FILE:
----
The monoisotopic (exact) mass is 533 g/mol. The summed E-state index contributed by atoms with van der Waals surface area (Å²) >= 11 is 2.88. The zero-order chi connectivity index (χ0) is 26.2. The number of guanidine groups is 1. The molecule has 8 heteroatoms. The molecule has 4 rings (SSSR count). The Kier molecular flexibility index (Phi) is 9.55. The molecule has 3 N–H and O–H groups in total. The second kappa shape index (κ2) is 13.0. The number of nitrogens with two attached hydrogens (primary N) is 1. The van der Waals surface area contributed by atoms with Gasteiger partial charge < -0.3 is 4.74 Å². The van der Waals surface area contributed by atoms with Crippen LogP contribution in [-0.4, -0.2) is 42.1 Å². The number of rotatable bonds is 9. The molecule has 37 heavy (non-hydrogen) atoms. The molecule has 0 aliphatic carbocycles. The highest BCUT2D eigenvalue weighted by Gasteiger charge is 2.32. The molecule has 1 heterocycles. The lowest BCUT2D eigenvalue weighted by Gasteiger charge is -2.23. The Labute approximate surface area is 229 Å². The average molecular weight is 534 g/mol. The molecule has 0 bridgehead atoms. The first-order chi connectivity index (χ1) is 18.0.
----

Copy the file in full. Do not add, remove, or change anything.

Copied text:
The monoisotopic (exact) mass is 533 g/mol. The summed E-state index contributed by atoms with van der Waals surface area (Å²) >= 11 is 2.88. The zero-order chi connectivity index (χ0) is 26.2. The number of guanidine groups is 1. The molecule has 8 heteroatoms. The molecule has 4 rings (SSSR count). The Kier molecular flexibility index (Phi) is 9.55. The molecule has 3 N–H and O–H groups in total. The second kappa shape index (κ2) is 13.0. The number of nitrogens with two attached hydrogens (primary N) is 1. The van der Waals surface area contributed by atoms with Gasteiger partial charge < -0.3 is 4.74 Å². The van der Waals surface area contributed by atoms with Crippen LogP contribution in [-0.4, -0.2) is 42.1 Å². The number of rotatable bonds is 9. The molecule has 37 heavy (non-hydrogen) atoms. The molecule has 0 aliphatic carbocycles. The highest BCUT2D eigenvalue weighted by Gasteiger charge is 2.32. The molecule has 1 heterocycles. The lowest BCUT2D eigenvalue weighted by Gasteiger charge is -2.23. The Labute approximate surface area is 229 Å². The average molecular weight is 534 g/mol. The molecule has 0 bridgehead atoms. The first-order chi connectivity index (χ1) is 18.0.